6.2. Lead-Based Paint Hazard Reduction
Title X of The Residential Lead-Based Paint Hazard Reduction Act of 1992 added to the Toxic Substances Control Act (TSCA) a new title, Title IV – Lead Exposure Reduction. While lead-based paint was banned in 1978, many older buildings contain lead-based paints. The document TSCA Title IV, Sections 402(a) and 404: Target Housing and Child-Occupied Facilities Final Rule Regulatory Impact Analysis reviews a rule that implements two sections of Title IV making it clear that the objective of the rule is to place a floor under the variable quality of abatement services to achieve a reduction in lead exposure.
"Section 402 mandates that all individuals engaged in lead-based paint activities in target housing and child-occupied facilities be properly trained, that training programs be accredited, and that contracting firms be certified. It also requires EPA to establish standards for performing lead-based paint activities that are reliable, effective and safe. Section 404 authorizes states to administer and enforce the standards and regulations established under Sections 402 and 406. … Section 404 also requires EPA to develop a model State Program that may be adopted by States seeking to administer and enforce a State program under this Title." (p. 1-1)
"Target housing includes all housing units built before 1978 except housing for the elderly or persons with disabilities (unless a child who is less than 6 years old resides in the unit) and any zero bedroom unit. Child-occupied facilities (COFs) include schools, preschools, day care facilities, and other buildings or units within a building constructed prior to 1978 where a child 6 years of age or younger spends at least 3 hours a day two days a week." (p. 4-6)
The document considers no regulatory alternatives but the final regulation differs from an earlier proposed one.
The costs of the program fall into three categories:
· Work Practice Standards: Costs resulting from the imposition of reliable, effective and safe standards for performing lead-based paint activities;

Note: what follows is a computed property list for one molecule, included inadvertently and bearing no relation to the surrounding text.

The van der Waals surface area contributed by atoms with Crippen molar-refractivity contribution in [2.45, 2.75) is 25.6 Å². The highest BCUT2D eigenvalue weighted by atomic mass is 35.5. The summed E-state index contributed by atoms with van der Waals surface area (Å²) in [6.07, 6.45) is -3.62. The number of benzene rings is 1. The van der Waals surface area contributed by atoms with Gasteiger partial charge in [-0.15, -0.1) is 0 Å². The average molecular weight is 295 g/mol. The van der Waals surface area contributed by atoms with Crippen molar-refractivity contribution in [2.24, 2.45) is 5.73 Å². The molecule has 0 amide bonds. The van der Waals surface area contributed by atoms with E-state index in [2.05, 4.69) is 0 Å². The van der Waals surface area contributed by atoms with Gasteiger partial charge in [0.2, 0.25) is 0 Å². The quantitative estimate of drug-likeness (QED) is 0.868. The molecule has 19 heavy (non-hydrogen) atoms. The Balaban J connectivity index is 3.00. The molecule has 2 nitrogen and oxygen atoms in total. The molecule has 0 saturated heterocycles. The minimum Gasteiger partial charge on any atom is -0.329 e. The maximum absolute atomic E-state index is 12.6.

· Training, Accreditation, and Certification Requirements: Costs resulting from the training and certification requirements (including the accreditation of training providers) for lead-based paint inspection, risk assessment, and abatement personnel; and
· Program Administration: Costs of establishing and operating State, Indian Tribe, or Federal programs to administer, monitor, and enforce the standards, regulations, or other requirements established under §402(a). (p. 5-1)
Costs are incremental. That is, they are the excess over what would be incurred absent the regulation.
Work practice standards costs are proportional to the activity levels of the abatement tasks: inspections, screenings, risk assessments, abatements. Ibid., pp. 5-3 to 5-8. These activity levels are assumed from experience. At a three percent discount rate, the present value of these costs for the rule’s first 50 years is $637 million. Ibid., p. 5-17.
Training, accreditation and certification costs of the various abatement specialists are also dependent on activity levels but in a complex fashion that captures training, refresher training, and turnover and accounts for the opportunity cost of time spent in training. Ibid., pp. 5-8 to 5-14. The comparable present value for these costs is $228 million. Ibid., p. 5-22.
Costs of enforcement are expected to be borne by the states and are also sensitive to the level of activity. Ibid., pp. 5-22 to 5-25. The comparable present value for these costs is $249 million. Ibid., Exhibit 5.13, p. 5-25. The total of these three costs is $1,114 million. Ibid., p. 5-24.
The benefits section enumerates a large number of potential benefits of the rule but quantifies and monetizes only one of them due to lack of exposure and dose-response functions for lead. That category is neurological (intelligence) damage to infants and children less than 7 years old living in abated residential units and visiting COFs. (p. 6-3,) No economic benefits are estimated for possible reductions in ecological damage. And instead of estimating the incremental benefits of the rule, the document estimates total benefits, which include benefits not related to the rule.
That is, the benefits in one category, intelligence damage to children, will be overstated by measuring total rather than incremental benefits but all other categories will go unmeasured. The lead-intelligence model is detailed and considers exposure, blood lead level response distribution and the dose-response relationship between blood lead and intelligence. The near final step is an empirical relationship between IQ and income.
"The average benefits to infants and children from completely abating housing units with interior paint lead content greater than 1 mg/cm2 and in deteriorated condition, or in good condition on friction surfaces, or soil levels greater than 5,000 ppm, are about $9,000. This includes benefits accruing to not only the current resident children, but also potential future residents that may occupy the abated unit at some time during the next 50 years." (p. 6-28)